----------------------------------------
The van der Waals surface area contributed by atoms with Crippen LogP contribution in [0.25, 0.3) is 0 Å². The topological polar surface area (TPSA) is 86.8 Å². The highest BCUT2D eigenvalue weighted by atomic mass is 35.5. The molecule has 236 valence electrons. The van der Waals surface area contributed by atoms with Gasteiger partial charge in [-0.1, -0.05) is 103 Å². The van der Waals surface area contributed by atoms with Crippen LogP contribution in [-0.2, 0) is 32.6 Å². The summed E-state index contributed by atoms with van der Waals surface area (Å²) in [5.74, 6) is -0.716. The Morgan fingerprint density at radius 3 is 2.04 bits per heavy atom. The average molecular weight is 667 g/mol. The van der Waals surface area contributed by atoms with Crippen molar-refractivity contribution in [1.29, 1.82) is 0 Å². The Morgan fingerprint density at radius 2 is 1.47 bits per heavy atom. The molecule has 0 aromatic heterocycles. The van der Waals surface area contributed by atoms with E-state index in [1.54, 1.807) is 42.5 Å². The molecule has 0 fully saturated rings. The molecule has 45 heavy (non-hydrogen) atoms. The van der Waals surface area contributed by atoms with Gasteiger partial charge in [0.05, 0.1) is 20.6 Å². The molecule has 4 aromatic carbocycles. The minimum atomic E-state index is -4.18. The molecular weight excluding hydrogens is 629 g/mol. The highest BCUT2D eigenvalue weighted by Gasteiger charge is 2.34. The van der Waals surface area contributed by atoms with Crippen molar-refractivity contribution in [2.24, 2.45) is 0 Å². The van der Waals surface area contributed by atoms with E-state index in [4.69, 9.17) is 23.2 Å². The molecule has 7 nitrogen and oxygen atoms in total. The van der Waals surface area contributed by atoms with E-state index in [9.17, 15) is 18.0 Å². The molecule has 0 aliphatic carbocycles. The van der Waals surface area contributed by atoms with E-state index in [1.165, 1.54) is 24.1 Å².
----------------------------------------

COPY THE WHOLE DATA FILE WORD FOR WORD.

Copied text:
The van der Waals surface area contributed by atoms with Crippen LogP contribution in [0.25, 0.3) is 0 Å². The topological polar surface area (TPSA) is 86.8 Å². The highest BCUT2D eigenvalue weighted by atomic mass is 35.5. The molecule has 236 valence electrons. The van der Waals surface area contributed by atoms with Gasteiger partial charge in [-0.1, -0.05) is 103 Å². The van der Waals surface area contributed by atoms with Crippen LogP contribution in [-0.2, 0) is 32.6 Å². The summed E-state index contributed by atoms with van der Waals surface area (Å²) in [5.74, 6) is -0.716. The Morgan fingerprint density at radius 3 is 2.04 bits per heavy atom. The average molecular weight is 667 g/mol. The van der Waals surface area contributed by atoms with Crippen molar-refractivity contribution in [1.29, 1.82) is 0 Å². The Morgan fingerprint density at radius 2 is 1.47 bits per heavy atom. The molecule has 0 aromatic heterocycles. The van der Waals surface area contributed by atoms with E-state index in [1.54, 1.807) is 42.5 Å². The molecule has 0 fully saturated rings. The molecule has 45 heavy (non-hydrogen) atoms. The van der Waals surface area contributed by atoms with Gasteiger partial charge in [0.05, 0.1) is 20.6 Å². The molecule has 4 aromatic carbocycles. The minimum atomic E-state index is -4.18. The molecular weight excluding hydrogens is 629 g/mol. The highest BCUT2D eigenvalue weighted by Gasteiger charge is 2.34. The van der Waals surface area contributed by atoms with Crippen molar-refractivity contribution in [2.24, 2.45) is 0 Å². The van der Waals surface area contributed by atoms with E-state index in [4.69, 9.17) is 23.2 Å². The molecule has 7 nitrogen and oxygen atoms in total. The van der Waals surface area contributed by atoms with E-state index in [9.17, 15) is 18.0 Å². The molecule has 0 aliphatic carbocycles. The van der Waals surface area contributed by atoms with E-state index in [1.165, 1.54) is 24.1 Å².